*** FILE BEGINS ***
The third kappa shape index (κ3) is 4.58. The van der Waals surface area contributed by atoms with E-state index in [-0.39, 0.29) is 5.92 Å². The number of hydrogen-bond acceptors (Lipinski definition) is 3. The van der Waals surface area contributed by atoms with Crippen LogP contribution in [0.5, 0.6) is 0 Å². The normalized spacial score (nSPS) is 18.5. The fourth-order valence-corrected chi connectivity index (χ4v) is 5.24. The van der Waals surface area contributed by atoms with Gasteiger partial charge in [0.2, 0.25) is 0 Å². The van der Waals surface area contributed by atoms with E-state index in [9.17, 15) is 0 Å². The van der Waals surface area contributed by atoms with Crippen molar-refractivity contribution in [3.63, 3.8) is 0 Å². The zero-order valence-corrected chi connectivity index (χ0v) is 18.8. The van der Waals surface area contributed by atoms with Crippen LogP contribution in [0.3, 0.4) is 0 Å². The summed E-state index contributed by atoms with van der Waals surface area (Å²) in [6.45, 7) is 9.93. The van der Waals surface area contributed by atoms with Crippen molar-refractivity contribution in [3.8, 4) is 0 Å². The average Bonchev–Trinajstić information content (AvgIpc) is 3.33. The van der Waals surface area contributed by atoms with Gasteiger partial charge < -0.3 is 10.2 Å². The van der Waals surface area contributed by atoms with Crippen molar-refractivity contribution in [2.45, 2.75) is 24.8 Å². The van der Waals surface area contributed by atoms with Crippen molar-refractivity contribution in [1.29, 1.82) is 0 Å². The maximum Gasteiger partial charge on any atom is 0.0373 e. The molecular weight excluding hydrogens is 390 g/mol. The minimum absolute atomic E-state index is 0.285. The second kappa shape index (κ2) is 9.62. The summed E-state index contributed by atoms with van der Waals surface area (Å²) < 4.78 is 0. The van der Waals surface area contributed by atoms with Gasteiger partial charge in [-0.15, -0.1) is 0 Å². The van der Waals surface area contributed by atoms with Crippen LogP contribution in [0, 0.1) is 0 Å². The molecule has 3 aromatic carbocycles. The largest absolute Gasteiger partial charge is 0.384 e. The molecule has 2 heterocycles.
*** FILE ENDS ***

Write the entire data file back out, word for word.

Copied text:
The third kappa shape index (κ3) is 4.58. The van der Waals surface area contributed by atoms with E-state index in [-0.39, 0.29) is 5.92 Å². The number of hydrogen-bond acceptors (Lipinski definition) is 3. The van der Waals surface area contributed by atoms with Crippen LogP contribution in [0.5, 0.6) is 0 Å². The normalized spacial score (nSPS) is 18.5. The fourth-order valence-corrected chi connectivity index (χ4v) is 5.24. The van der Waals surface area contributed by atoms with Gasteiger partial charge in [0.2, 0.25) is 0 Å². The van der Waals surface area contributed by atoms with E-state index in [9.17, 15) is 0 Å². The van der Waals surface area contributed by atoms with Crippen molar-refractivity contribution in [3.63, 3.8) is 0 Å². The zero-order valence-corrected chi connectivity index (χ0v) is 18.8. The van der Waals surface area contributed by atoms with Crippen LogP contribution in [0.3, 0.4) is 0 Å². The summed E-state index contributed by atoms with van der Waals surface area (Å²) in [6.45, 7) is 9.93. The van der Waals surface area contributed by atoms with Crippen molar-refractivity contribution in [3.8, 4) is 0 Å². The average Bonchev–Trinajstić information content (AvgIpc) is 3.33. The van der Waals surface area contributed by atoms with Gasteiger partial charge < -0.3 is 10.2 Å². The van der Waals surface area contributed by atoms with Crippen molar-refractivity contribution in [2.45, 2.75) is 24.8 Å². The van der Waals surface area contributed by atoms with Crippen molar-refractivity contribution in [1.29, 1.82) is 0 Å². The maximum Gasteiger partial charge on any atom is 0.0373 e. The molecular weight excluding hydrogens is 390 g/mol. The minimum absolute atomic E-state index is 0.285. The second kappa shape index (κ2) is 9.62. The summed E-state index contributed by atoms with van der Waals surface area (Å²) < 4.78 is 0. The van der Waals surface area contributed by atoms with Gasteiger partial charge in [-0.15, -0.1) is 0 Å². The van der Waals surface area contributed by atoms with Crippen LogP contribution in [0, 0.1) is 0 Å². The molecule has 3 aromatic carbocycles. The largest absolute Gasteiger partial charge is 0.384 e. The molecule has 2 heterocycles.